I knew little about the plot of The Call (directed by Leigh Silverman); I knew it had to do with adoption, but that’s about it. And boiled down for simplicity, that’s an accurate description of the overarching plot, but in reality it’s much richer.
Annie and Peter (Kerry Butler (Catch Me if You Can, The BestMan) and Kelly AuCoin) are a white couple living in an unspecified metropolitan area. They are intelligent and sufficiently successful in their respective careers. After having trouble getting pregnant and then going through more than one miscarriage, they decide to adopt. Their friends, Rebecca (Eisa Davis) and Drea (Crystal A. Dickinson (Clybourne Park)), a black lesbian couple, are thrilled. And when Annie and Peter decide they are going to adopt an African baby, Rebecca, who is already fantasizing about styling the child’s hair, spills the beans to Annie and Peter’s new neighbor, an African man named Alemu (Russell G. Jones), much to the chagrin of Annie.
And that’s the crux of the piece: letting (or not letting) the public into your extremely personal decision. Deciding whether or not you want children in the first place is a private matter. Struggling to conceive is private. Deciding to adopt—and what age child you want and from where—is private. These decisions are rife with complicated emotions.
For example, at one point, Annie says that she wants to be the child’s only mother. She bristles at the thought of her child being able to picture someone else as “mommy.” The process of adopting makes everyone in the play (and everyone in attendance) think about the difference between parenting an adopted child and a biological one. It makes you think about the moral implications of different kinds of adoption. Is it selfish to want to adopt an infant, as Annie and Peter do, rather than a toddler or child?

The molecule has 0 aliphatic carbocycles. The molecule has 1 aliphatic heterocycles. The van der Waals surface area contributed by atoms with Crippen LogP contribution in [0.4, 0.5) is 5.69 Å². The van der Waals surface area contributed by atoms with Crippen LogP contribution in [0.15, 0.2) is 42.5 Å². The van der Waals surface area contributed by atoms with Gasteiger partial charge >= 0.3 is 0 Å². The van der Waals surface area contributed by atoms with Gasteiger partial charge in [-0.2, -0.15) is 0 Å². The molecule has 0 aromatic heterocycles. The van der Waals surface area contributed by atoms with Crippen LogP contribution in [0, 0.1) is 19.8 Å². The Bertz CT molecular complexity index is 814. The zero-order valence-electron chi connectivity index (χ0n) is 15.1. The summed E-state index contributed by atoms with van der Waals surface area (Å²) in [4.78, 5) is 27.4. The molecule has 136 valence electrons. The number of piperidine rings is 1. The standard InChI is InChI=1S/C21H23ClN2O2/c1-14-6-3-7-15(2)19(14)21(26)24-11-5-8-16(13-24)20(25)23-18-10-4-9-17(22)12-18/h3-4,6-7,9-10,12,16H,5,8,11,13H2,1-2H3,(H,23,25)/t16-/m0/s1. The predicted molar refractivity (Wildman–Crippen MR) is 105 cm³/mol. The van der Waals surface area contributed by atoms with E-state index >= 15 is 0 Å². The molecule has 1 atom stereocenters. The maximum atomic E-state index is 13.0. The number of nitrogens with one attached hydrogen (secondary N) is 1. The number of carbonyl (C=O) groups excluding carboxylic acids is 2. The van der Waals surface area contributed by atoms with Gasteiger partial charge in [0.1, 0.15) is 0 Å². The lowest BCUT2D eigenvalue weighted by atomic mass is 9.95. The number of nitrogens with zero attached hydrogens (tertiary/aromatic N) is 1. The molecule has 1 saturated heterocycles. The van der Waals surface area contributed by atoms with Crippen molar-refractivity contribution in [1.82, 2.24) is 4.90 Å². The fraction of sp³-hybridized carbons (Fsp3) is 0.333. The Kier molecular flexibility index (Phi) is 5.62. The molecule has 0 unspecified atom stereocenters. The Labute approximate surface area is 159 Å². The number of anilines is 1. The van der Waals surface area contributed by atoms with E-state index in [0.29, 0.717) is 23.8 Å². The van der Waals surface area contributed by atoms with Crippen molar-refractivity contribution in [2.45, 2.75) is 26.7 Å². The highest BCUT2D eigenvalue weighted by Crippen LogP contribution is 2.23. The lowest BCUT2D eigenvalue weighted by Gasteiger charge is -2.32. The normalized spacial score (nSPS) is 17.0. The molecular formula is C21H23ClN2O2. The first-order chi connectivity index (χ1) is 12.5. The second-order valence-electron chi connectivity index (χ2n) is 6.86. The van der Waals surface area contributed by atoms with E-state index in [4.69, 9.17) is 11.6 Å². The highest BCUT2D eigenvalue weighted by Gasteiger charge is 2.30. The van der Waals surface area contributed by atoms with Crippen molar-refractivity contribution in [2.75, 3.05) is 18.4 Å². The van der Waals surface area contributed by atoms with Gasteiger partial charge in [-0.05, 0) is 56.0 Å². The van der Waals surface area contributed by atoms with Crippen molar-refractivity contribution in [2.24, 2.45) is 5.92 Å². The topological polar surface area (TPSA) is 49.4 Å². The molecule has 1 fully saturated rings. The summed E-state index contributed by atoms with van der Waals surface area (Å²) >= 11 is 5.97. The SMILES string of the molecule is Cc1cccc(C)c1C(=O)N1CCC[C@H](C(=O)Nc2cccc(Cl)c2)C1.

Inarguably, these are entirely personal and private decisions. Yet, in The Call, Barfield explores the way the public can creep into your decision making process. When Annie questions whether or not she’s willing to adopt a child that is older than she and Peter had “asked” for, Alemu starts telling her about the conditions in Africa – what it’s like on the ground.
I became enraged at this. You can’t guilt someone into making such a huge, life-altering choice. As Annie says, “We weren’t asking to solve the world’s problems. We were asking to have a baby.” But maybe there’s no way to keep the outside voices of the madding crowd from seeping in. Is that right, though? How much can you consider everyone else’s feelings when making a personal and intimate decision?
I struggled with these questions throughout the play, and I continue to struggle with them now, days later, as I reflect on the well-crafted play. Barfield is, I learned in a post-show discussion, an adoptive parent of two, and her experience no doubt colored this bracing new play. (It's telling to note that when asked about her personal adoption experience, Barfield chose to keep the details private.) Bravo to Barfield for sensitively exploring subject matter that is still—even with the way we over-share on social networking sites—taboo.
For more information and to purchase tickets, visit playwrightshorizons.com.